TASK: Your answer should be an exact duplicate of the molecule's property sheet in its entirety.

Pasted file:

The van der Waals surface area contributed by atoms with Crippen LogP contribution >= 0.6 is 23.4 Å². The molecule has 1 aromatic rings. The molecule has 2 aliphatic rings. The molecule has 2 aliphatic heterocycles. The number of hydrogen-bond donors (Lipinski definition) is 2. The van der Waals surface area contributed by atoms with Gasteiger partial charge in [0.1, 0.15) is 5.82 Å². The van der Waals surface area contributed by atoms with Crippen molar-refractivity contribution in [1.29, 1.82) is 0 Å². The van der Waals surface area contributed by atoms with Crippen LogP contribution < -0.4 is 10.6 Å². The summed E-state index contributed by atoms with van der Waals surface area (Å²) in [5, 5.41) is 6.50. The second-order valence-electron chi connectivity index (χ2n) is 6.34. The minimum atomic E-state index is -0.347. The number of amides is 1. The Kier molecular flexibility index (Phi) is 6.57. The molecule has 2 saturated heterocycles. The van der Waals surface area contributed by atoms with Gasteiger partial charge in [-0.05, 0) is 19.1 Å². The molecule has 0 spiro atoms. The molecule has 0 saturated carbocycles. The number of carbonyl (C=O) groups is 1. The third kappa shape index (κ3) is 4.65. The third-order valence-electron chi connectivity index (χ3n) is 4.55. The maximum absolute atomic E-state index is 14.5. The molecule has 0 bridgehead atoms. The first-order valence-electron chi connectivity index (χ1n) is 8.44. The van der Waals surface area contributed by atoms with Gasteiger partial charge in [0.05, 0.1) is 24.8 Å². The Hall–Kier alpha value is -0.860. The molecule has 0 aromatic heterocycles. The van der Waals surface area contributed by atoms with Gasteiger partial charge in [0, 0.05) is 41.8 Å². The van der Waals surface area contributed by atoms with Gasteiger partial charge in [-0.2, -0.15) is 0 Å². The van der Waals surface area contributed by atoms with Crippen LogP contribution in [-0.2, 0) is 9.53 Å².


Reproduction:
The van der Waals surface area contributed by atoms with Crippen LogP contribution >= 0.6 is 23.4 Å². The molecule has 1 aromatic rings. The molecule has 2 aliphatic rings. The molecule has 2 aliphatic heterocycles. The number of hydrogen-bond donors (Lipinski definition) is 2. The van der Waals surface area contributed by atoms with Gasteiger partial charge in [0.1, 0.15) is 5.82 Å². The van der Waals surface area contributed by atoms with Crippen molar-refractivity contribution in [1.29, 1.82) is 0 Å². The van der Waals surface area contributed by atoms with Crippen LogP contribution < -0.4 is 10.6 Å². The summed E-state index contributed by atoms with van der Waals surface area (Å²) in [5, 5.41) is 6.50. The second-order valence-electron chi connectivity index (χ2n) is 6.34. The minimum atomic E-state index is -0.347. The number of amides is 1. The Kier molecular flexibility index (Phi) is 6.57. The molecule has 2 saturated heterocycles. The van der Waals surface area contributed by atoms with Gasteiger partial charge in [-0.05, 0) is 19.1 Å². The molecule has 0 spiro atoms. The molecule has 0 saturated carbocycles. The number of carbonyl (C=O) groups is 1. The third kappa shape index (κ3) is 4.65. The third-order valence-electron chi connectivity index (χ3n) is 4.55. The maximum absolute atomic E-state index is 14.5. The molecule has 0 bridgehead atoms. The first-order valence-electron chi connectivity index (χ1n) is 8.44. The van der Waals surface area contributed by atoms with Gasteiger partial charge in [0.05, 0.1) is 24.8 Å². The Hall–Kier alpha value is -0.860. The molecule has 0 aromatic heterocycles. The van der Waals surface area contributed by atoms with Gasteiger partial charge in [0, 0.05) is 41.8 Å². The van der Waals surface area contributed by atoms with Gasteiger partial charge in [-0.2, -0.15) is 0 Å². The van der Waals surface area contributed by atoms with Crippen LogP contribution in [-0.2, 0) is 9.53 Å².